The subsequent media coverage of Baltimore’s struggle has generated some misplaced criticism of the U.S. government. Initial news reports erroneously claimed that the ransomware leveraged an NSA-developed exploit to compromise Baltimore’s municipal systems. Unfortunately, this snowballed into numerous sources placing blame on the NSA, claiming that they mismanaged their cyber weaponry. 

This is grossly incorrect.

July 5, 2019
 

NCI Information Systems, Reston, Virginia, was awarded a $27,956,232 modification (P00005) to contract W91RUS-18-C-0017 for information technology services for cyber network operations and security support. Work will be performed in Fort Huachuca, Arizona, with an estimated completion date of June 30, 2020. Fiscal year 2018 operations and maintenance, Army funds in the amount of $10,251,101 were obligated at the time of the award. U.S. Army Contracting Command, Aberdeen Proving Ground, Maryland, is the contracting activity.

July 1, 2019
By Robert K. Ackerman
Servicemen participate in a cyber warrior exercise overseas. The U.S. Army’s program executive officer for enterprise information systems (PEO EIS) is striving to speed new software into cyber systems while maintaining effective operations. U.S. Army Reserve photo

The U.S. Army is building a tighter relationship with industry to tap commercial expertise and avoid long procurement delays that often render new information technologies obsolete before they are fielded.

At the heart of this effort is Cherie A. Smith, program executive officer for enterprise information systems (PEO EIS), U.S. Army. After she assumed her position last year, Smith relates, she focused on making promises and seeking help. Since then, she has emphasized a shared relationship with industry.

July 1, 2019
By Robert K. Ackerman
Shutterstock/Kritsana Maimeetook

The fight to secure microelectronic chips is becoming as basic as the chip itself. With chips facing a myriad of threats throughout their life cycle, experts are incorporating security measures into the development of the chip from the foundry to assembly. Other approaches safeguard against threats that could appear as the chip moves through the supply chain. The bottom line for microelectronics security is that necessary measures cannot wait until the device is in the hands of the user.

July 1, 2019
By Kyle Aldrich
Looking Glass stock

Global, asymmetrical threats now dominate attacks on nations and businesses alike, and the enemy is not always immediately knowable, identifiable or even seen. These realities are forcing leaders to invest more resources into analytics, as well as intelligence, surveillance, reconnaissance and other 21st century responses to cyber bombardments today.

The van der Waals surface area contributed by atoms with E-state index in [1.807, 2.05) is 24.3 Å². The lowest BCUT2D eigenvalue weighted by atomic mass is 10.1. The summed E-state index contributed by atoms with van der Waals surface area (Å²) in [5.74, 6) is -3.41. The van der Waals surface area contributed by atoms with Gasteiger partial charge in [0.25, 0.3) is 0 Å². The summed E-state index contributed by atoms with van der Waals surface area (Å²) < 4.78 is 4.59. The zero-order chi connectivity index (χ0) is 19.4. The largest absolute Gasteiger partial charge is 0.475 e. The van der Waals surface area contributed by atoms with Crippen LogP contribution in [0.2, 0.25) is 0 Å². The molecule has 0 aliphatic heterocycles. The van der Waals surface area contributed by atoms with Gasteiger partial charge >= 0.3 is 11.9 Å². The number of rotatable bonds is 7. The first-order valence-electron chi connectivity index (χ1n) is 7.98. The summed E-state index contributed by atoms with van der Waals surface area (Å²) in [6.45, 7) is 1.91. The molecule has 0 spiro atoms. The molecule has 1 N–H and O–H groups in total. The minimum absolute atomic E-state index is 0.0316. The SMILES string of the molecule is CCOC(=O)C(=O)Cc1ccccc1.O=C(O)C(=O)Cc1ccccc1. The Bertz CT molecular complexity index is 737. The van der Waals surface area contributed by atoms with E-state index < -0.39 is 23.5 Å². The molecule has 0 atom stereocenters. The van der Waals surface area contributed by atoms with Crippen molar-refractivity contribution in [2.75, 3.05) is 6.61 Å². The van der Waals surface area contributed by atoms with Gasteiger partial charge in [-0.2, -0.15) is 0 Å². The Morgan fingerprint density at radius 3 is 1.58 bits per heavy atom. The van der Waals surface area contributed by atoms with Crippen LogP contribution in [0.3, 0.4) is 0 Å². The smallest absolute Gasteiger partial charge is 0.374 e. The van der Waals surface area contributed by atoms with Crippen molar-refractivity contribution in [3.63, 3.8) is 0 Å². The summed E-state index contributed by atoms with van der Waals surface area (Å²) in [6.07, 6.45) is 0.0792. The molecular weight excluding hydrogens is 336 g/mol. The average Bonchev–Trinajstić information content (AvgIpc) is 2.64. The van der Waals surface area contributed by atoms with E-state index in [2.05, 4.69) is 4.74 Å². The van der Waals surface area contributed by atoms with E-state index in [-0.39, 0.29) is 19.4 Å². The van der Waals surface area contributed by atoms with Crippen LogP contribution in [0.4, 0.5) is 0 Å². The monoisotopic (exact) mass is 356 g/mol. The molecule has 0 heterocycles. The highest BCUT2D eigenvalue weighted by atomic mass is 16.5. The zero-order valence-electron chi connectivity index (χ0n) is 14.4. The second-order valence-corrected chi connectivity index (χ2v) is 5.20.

July 1, 2019
By Chris Nissen
Bill Bickert, assistant commander for supply chain management policy and performance, Naval Supply Systems Command, visits the command’s Fleet Logistics Center–Jacksonville, Florida, headquarters. Supply chain monitoring software is useful; however, ensuring suppliers are providing clean components is crucially important as well. Photo by Carol Williams

Adversaries are exploiting the inherent vulnerabilities of U.S. military supply chains that involve tens of thousands of private sector providers from all over the globe. Attack operations include stealing valuable technical data; striking critical infrastructure, manufacturing and weapon systems control systems; corrupting the quality and assurance across a broad range of product types and categories; and manipulating software to access connected systems and to degrade systems operation integrity.

July 1, 2019
By Chief Warrant Officer 4 Judy M. Esquibel, USA
Maj. Gen John C. Harris Jr., ANG (c), the adjutant general, Ohio National Guard, observes training while the Cyber Mission Assurance Team (CMAT) conducts network assessments during exercise week of Cyber Shield 19 at Camp Atterbury, Indiana. The National Guard is standing up the teams to help secure the critical infrastructure that services U.S. Defense Department installations. U.S. Army National Guard Photo by Staff Sgt. George B. Davis

As emerging technologies and capabilities permeate and dominate the military and critical infrastructure, a different skill set is required to secure the increasingly complex cyberspace realm. The Internet of Things will be both an asset and a liability in the future when the military incorporates it into operations, and urban environments will complicate these efforts.

Cyber warfare continues to evolve with ever-changing innovation and technology, increasing critical infrastructure defense. In addition, with the onset of smart cities, the U.S. military in general, and the U.S. Army in particular, is exploring gaps in training and education related to operating in dense, super-connected urban areas.